Additionally, the FBI will discuss new analysis outlining bribery hotspots and trends.  Using charts and graphs the FBI will examine the latest bribe payment techniques, who is paying bribes and who is accepting bribes.  Specific regions of the world will be discussed along with the various risks associated with doing business in these areas.

Lastly, the FBI will present a guest speaker who violated the FCPA, cooperated with the FBI and eventually was incarcerated for his crimes.  This segment will provide a unique and impactful insight into the rationalization of an employee who paid bribes, despite knowledge and training on FCPA.The FBI is looking forward to the opportunity to discuss best practices and enhance FCPA compliance with industry partners”

Quotable

This recent Forbes article ask “isn’t it strange that the U.S. gets to fine Alstom, a French company, for bribery not in the U.S.?” The article concludes:

“It’s most certainly not good economics that one court jurisdiction gets to fine companies from all over the world on fairly tenuous grounds. Who would really like it if Russia’s legal system extended all the way around the world? Or North Korea’s? And I’m pretty sure that the non-reciprocity isn’t good public policy either. Eventually it’s going to start getting up peoples’ noses and they’ll be looking for ways to punish American companies in their own jurisdictions under their own laws. And there won’t be all that much that the U.S. can honestly do to complain about it, given their previous actions.”

That is pretty much what Senator Christopher Coons said during the November 2010 Senate FCPA hearing. “”Today we the only nation that is extending extraterritorial reach and going after the citizens of other countries, we may someday find ourselves on the receiving end of such transnational actions.”

In a recent speech, Stuart Alford QC (Joint Head of Fraud at the Serious Fraud Office) addressed the following question:  ”why have there been no Bribery Act prosecutions; is this Act really being taken seriously?”  In response to his own question, Alford stated, in pertinent part:

“The Bribery Act is not retrospective. Therefore, for conduct to be criminal under the Act it has to have been undertaken after 1 July 2011. Often conduct of this type takes some time to surface; and, once it does, it takes time to investigate. SFO cases must, by definition, be serious or complex and they very often include international parties and conduct. While the SFO is always striving to investigate criminal conduct in as timely a way as possible, these types of cases will take some time to move through the process of investigation and on to prosecution.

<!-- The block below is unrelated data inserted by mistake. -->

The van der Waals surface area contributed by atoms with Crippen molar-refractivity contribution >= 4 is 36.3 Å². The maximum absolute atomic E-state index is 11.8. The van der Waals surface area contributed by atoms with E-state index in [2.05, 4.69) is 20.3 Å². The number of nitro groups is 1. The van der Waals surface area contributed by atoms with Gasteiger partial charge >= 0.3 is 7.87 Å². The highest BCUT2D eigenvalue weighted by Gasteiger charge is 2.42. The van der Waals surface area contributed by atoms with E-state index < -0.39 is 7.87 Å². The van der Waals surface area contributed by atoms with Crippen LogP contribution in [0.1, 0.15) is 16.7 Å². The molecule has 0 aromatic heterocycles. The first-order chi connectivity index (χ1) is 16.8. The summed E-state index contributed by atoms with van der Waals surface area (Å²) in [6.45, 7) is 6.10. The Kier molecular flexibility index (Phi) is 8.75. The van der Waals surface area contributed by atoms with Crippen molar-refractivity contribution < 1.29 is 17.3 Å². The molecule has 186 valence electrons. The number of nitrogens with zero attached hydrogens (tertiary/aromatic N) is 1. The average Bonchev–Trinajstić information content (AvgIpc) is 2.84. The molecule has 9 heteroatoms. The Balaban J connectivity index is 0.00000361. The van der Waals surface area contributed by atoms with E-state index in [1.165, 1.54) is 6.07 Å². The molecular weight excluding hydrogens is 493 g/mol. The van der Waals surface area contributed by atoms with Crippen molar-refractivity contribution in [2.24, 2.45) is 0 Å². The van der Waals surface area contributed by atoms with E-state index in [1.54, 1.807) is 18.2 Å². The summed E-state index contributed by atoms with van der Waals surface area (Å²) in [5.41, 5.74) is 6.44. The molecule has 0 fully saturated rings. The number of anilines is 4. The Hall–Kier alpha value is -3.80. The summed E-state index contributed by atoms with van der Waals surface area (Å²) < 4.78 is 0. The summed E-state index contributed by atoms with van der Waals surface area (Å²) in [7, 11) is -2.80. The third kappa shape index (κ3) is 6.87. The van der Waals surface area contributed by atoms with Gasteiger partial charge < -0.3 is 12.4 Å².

The Bribery Act represented a very significant shift in setting the standards for the more ethical corporate culture I referred to a moment ago. When one looks at legislation of this kind, both here and abroad, one can see that a flow of prosecutions can take time to develop. We only have to look at the 1977 Foreign Corrupt Practices Act in the USA, to see that it took many years for that work to build up a head of steam, and not really until the turn of the century did we start to see the level of prosecutions that we do now.”

Spot-on and consistent with my own observations on July 1, 2011 when the Bribery Act went live.

Top Book Review

International Policy Digest recently compiled its top book reviews of 2014.  On the list is the following.

Review of Mike Koehler’s ‘The Foreign Corrupt Practices Act in the New Era’

By John Giraudo

If you care about the rule of law, ‘The Foreign Corrupt Practices Act in the New Era’ by Mike Koehler, is one of the most important books you can read—to learn how it is being eroded. Professor Koehler’s book may not make it to the top of any summer reading list, but it is a must read for people who care about law reform.

For more information on the book, see here.

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A good weekend to all.

Friday Roundup

Friday, December 26th, 2014

Roundup2Scrutiny alerts and updates, guilty pleas, across the pond, and admiration.  It’s all here in the Friday roundup.

Scrutiny Alerts and Updates

Airbus

The largest FCPA enforcement action of all-time (Siemens) began with a raid by Munich law enforcement on company offices.  Will this be the origin of another large FCPA enforcement action?  Reuters reports: